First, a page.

How does the depth estimation process work?

Lifecast has spent years developing a custom pipeline for 3D geometric computer vision. The depth estimation includes a transformer-based neural net and temporal stabilization and is robust to calibration error (which is common in VR180 cameras).

How does this integrate with Unreal and virtual production?

We provide a free, open source volumetric video player for Unreal Engine. Here are a couple of tutorials on how to set it up in Unreal:

In virtual production, one of the challenges is creating convincing 3D environments to be rendered on an LED wall in Unreal Engine or Unity. 

Lifecast’s software can save time and money in this process, using photorealistic volumetric video captured with VR180 cameras in any environment. 

Video is important to make the background feel convincing and alive. 

Lifecast’s software has some limitations, which means it is not a replacement for hand-made 3D environments in every virtual production scenario, but it is good for cases where the virtual camera needs to move a little bit.

Imagine you are filming a dialog with highly-paid actors in a remote location. Later, for some reason you need to re-film some of the shots. It would be expensive to bring the actors back on location, and maybe impossible to recreate the same weather conditions.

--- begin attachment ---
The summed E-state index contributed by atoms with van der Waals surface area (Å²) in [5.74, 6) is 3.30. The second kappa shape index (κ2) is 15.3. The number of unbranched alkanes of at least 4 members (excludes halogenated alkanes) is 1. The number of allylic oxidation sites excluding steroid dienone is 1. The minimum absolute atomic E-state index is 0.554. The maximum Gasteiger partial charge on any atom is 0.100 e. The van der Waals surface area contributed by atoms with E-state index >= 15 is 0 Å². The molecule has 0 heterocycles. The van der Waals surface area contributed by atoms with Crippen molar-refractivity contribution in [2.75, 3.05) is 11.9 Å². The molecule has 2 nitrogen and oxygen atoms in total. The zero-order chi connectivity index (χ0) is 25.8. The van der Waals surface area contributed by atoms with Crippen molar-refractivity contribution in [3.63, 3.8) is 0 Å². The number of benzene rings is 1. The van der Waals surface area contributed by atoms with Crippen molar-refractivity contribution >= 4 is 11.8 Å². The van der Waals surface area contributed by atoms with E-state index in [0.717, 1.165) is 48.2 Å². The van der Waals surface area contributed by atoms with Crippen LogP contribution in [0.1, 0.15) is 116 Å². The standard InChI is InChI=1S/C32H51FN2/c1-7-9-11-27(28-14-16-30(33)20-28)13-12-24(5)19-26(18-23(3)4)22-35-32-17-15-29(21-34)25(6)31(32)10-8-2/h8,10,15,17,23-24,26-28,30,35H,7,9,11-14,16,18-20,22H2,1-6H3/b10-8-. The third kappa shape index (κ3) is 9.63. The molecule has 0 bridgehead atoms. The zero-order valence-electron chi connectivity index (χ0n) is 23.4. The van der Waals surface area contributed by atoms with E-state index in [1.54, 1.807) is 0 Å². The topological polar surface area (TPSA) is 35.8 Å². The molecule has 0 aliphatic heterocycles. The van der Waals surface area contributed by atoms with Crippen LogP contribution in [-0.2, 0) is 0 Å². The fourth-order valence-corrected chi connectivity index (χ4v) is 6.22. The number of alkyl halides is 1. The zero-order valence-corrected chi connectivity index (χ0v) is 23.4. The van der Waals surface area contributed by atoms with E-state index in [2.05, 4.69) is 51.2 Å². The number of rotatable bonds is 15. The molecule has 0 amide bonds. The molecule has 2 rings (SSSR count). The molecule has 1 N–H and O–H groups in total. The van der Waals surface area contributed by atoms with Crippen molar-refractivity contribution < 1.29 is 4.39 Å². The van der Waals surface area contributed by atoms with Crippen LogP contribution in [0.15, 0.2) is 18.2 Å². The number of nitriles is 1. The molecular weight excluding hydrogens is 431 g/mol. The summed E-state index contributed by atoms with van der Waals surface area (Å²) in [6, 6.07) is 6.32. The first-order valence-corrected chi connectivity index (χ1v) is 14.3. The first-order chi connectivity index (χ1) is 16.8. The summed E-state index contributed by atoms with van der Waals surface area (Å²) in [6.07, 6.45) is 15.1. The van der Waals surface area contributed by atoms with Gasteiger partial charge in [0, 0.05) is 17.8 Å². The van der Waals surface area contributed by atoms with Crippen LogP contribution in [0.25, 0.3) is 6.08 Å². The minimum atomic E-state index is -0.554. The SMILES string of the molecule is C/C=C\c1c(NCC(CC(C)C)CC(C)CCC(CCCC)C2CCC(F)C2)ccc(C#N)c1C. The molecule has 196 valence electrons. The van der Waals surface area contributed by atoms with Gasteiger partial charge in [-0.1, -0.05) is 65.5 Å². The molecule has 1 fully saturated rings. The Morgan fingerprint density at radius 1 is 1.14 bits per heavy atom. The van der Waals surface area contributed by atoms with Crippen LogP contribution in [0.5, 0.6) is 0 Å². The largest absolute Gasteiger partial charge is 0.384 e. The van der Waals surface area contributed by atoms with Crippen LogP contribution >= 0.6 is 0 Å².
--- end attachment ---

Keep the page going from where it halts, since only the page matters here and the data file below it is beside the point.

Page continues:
Why not capture the environment with a VR180 camera, just in case this situation arises? 

Then Lifecast’s software makes it possible to recreate those shots in a virtual production studio, at a significantly lower cost.

We are also building a library of royalty-free volumetric videos that are ready to use for virtual production.

What role do you see ML and AI playing in the future of content creation?

Immersive and/or volumetric media will gradually displace 2D photos and videos. Capturing volumetric video from the real world is a challenging problem in machine learning and computer vision. Machine learning will be a core component of all systems for capturing volumetric media. 

AI-art generators such as Stable Diffusion will increasingly be important for content creation. 

At Lifecast, we are exploring how to generate immersive volumetric media from text prompts with diffusion models. This is all done with the exact same LDI3 volumetric format that we use for photos and videos. Text-to-volumetric scene is available at (by Lifecast).

One of the interesting things we learned while making immersive volumetric video is that when you give people the freedom to move the virtual camera, they will inevitably try to look somewhere the real cameras never captured, and they expect to see something plausible. 

We are using AI to fill in these missing parts of volumetric scenes. There is a continuum of volumetric media, ranging from mostly real-world capture with missing parts filled in by AI, to whole scenes completely imagined by AI, and everything in between.